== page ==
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Re: [xml-dev] [ANN] Python XML Schema Bindings 1.0.0

Uche Ogbuji wrote:
> On Wed, Nov 18, 2009 at 5:01 PM, Peter A. Bigot <bigotp@acm.org 
> <mailto:bigotp@acm.org>> wrote:
>     PyXB version 1.0.0 is now available from SourceForge at:
>     http://sourceforge.net/projects/pyxb/
>     PyXB (Python XML Schema Bindings; "pixbee") is a pure Python
>     package that generates Python source code for classes that
>     correspond to data structures defined by XMLSchema.  In concept it
>     is similar to JAXB for Java and CodeSynthesis XSD for C++.  The
>     current release supports XML Schema 1.0.
> This looks like impressive work.
Thank you.
> I must say, though, aren't static-language-style data bindings rather 
> rigid, and counter to the spirit of Python?  Of course, I develop a 
> tool with a very different philosophy [1], but perhaps it's possible 
> to probe the matter with use-cases.
A dislike of static structures is certainly a prevalent view among 
Python aficionados, even those who tolerate XML.  I don't expect to get 
much attention from people who are building systems where they are in 
full control of both client and server implementation; many of those 
have no motivation to use XML at all, and would be better off using 
pickled data structures or JSON for data persistence and 
inter/intra-system communication.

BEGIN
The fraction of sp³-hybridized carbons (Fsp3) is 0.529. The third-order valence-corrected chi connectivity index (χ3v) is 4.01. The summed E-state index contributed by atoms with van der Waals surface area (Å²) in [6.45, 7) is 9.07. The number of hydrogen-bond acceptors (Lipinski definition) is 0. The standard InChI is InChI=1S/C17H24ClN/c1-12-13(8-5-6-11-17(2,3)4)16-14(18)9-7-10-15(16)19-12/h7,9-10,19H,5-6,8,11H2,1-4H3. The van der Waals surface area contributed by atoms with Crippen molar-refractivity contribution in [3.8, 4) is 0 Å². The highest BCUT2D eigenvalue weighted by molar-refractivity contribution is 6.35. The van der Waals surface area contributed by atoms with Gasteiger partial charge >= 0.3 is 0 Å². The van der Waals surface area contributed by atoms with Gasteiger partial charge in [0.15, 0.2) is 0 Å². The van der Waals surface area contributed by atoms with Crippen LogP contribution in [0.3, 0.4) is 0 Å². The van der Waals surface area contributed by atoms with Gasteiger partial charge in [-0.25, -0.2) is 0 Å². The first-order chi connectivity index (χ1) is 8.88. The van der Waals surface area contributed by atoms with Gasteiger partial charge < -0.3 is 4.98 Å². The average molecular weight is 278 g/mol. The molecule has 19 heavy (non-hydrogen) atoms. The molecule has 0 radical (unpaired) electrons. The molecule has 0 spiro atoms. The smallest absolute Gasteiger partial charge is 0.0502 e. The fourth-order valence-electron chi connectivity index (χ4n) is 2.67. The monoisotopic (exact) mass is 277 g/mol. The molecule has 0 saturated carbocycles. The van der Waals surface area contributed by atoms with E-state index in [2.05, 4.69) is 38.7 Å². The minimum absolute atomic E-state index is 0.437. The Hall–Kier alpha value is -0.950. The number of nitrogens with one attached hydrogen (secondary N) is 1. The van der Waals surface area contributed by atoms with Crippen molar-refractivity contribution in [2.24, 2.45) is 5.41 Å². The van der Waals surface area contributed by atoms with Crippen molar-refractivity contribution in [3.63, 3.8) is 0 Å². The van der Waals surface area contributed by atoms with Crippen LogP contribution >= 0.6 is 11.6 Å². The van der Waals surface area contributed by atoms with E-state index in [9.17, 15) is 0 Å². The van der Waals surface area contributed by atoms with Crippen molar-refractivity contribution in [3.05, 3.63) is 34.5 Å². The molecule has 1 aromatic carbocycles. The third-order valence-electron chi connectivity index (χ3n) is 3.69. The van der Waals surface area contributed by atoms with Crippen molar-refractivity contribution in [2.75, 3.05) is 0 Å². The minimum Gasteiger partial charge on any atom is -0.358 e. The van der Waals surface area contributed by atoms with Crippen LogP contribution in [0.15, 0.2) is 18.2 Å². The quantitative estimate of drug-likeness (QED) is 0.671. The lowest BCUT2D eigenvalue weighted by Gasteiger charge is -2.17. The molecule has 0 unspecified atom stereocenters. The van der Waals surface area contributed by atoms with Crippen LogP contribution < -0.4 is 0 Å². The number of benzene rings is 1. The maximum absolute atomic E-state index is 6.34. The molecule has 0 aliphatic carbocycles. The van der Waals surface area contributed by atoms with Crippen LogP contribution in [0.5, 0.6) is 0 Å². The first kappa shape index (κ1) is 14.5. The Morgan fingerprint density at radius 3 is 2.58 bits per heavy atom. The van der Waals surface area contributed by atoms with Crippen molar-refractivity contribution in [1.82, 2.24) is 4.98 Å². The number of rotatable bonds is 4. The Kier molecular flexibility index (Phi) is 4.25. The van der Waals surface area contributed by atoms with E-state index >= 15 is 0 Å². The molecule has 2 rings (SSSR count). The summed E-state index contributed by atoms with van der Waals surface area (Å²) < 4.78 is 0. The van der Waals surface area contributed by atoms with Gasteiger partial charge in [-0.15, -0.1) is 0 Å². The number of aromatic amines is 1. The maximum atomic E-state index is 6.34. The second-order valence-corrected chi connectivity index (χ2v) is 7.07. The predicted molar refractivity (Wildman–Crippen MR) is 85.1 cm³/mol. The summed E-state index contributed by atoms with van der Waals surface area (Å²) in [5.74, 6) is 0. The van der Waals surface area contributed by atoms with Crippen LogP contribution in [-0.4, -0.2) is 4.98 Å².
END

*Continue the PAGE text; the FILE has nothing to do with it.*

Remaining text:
The driving environment for PyXB's development is a community of 
engineers who use Python to compose applications from existing 
capabilities in multiple languages (primarily Fortran and C++).  The 
execution model and development environment of Java do not suit their 
culture.  They are being asked to publish interfaces to their systems in 
an enterprise-wide service-oriented architecture, and to make use of 
services provided by others.  The environment mandates an 
industry-supported standard for interfaces that can be accessed through 
a machine-readable service definition, rather than a vendor-provided 
language-specific library.  Java and C++ both have tools that support 
XML as a solution for this problem; Python has historically been less 

When operating with XML-based services that define their interfaces with 
schema, static bindings simplify both service provider and client.  In 
some cases it may be easy in Python to consume a service's XML without a 
binding, but to produce a document that is certain to conform to the 
service requirements can be quite a bit more effort.  This is especially 
true for complex descriptions like the Geography Markup Language.

For these situations, my hope is that PyXB will help eliminate the overt 
intrusion of XML into the code of an end user who really only wants to 
use (or provide) the service.  PyXB is only appropriate where an XML 
schema is already available or useful for other reasons.  That the 
current version nearly insists upon doing validation of input and output 
will make it unsuitable for some of those cases, though that's an issue 
that would be straightforward to address.


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